Selected Aspects of Credit and Commercial Relations Between the Soviet Union and Capitalist Countries in the Years 1918-1940 Cover Image

Wybrane aspekty stosunków kredytowych i handlowych Związku Radzieckiego z krajami kapitalistycznymi w latach 1918-1940
Selected Aspects of Credit and Commercial Relations Between the Soviet Union and Capitalist Countries in the Years 1918-1940

Author(s): Zbigniew Klimiuk
Subject(s): Economy, National Economy, Financial Markets
Published by: Towarzystwo Naukowe KUL & Katolicki Uniwersytet Lubelski Jana Pawła II
Keywords: USSR; Soviet government; National Economic Policy; planned economy; credit and economic relations; industrialisation; 5-year plan; foreign trade monopoly; trading balance; commercial agreements

Summary/Abstract: In 1923 the Soviet Union began to receive credits from foreign firms for periods of 3 to 6 months. Despite an official credit blockade private entrepreneurs were interested in expanding their businesses into the yet unexplored Soviet market. This expansion had to rely on lending activity. However, the blockade made foreign bank and company loans expensive in the first period of reconstruction. Initially, these were short-term commercial credits, mostly intended to finance the Soviet imports of finished products since the circulation of goods was mostly regulated by the State interventionist policy at that time. In the years 1921–1925, the major types of foreign credits associated with Soviet imports were: a) trade credits secured with bills of exchange, b) acceptance-reimbursement credits of foreign banks. Starting in 1926 the governments of capitalist countries began to support industrial companies exporting goods to the USSR on credits secured with bills of exchange. Exporters had to pay a commission to certain institutions for guarantees they were given by the State. The commission along with interest on the credits was reimbursable by the Soviet import organisations.The basic rule of the trading policy in the Soviet Union of 1918–1940 was to adjust imports to a particular demand specified in the plan. The general State trading plan established assumed volumes of export and relevant imports. In this way, a positive trade balance was attempted. Using the endorsed plan as the starting point and the resources coming from exports, the Commissariat of Foreign Trade executed the plan of imports buying goods abroad on convenient terms. During the fiscal year, exports were monitored and based on its volume permissions (licences) were issued to bring goods into USSR stating the country of origin, kind of goods and the price for which they were to be bought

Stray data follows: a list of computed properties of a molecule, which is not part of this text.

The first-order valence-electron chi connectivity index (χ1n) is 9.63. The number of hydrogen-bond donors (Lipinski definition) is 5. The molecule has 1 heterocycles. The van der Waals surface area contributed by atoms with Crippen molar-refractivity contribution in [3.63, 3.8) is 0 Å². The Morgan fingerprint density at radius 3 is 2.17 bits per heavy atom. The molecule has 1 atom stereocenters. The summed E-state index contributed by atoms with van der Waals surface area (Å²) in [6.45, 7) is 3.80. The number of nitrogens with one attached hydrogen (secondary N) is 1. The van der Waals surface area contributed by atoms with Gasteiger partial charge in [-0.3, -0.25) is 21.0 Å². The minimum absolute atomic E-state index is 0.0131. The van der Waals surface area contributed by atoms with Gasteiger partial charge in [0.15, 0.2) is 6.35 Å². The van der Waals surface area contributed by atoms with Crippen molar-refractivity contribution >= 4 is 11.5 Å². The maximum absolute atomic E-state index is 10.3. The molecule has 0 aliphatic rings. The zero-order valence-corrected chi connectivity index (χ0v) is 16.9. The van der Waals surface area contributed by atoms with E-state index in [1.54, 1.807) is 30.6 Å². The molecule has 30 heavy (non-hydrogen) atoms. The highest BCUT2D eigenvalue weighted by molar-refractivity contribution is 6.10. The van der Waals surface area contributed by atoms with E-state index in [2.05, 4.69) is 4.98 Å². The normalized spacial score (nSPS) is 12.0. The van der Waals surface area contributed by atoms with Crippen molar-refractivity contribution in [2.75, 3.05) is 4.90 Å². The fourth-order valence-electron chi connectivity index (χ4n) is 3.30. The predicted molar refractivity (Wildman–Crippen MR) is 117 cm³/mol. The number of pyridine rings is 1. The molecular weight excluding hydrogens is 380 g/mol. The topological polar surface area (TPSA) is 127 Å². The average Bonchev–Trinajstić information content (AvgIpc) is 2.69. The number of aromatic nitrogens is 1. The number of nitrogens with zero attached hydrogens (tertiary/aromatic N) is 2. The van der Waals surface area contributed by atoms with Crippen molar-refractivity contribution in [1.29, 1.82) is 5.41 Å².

• Issue Year: 44/2016
  • Issue No: 1
  • Page Range: 59-100
  • Page Count: 42
  • Language: Polish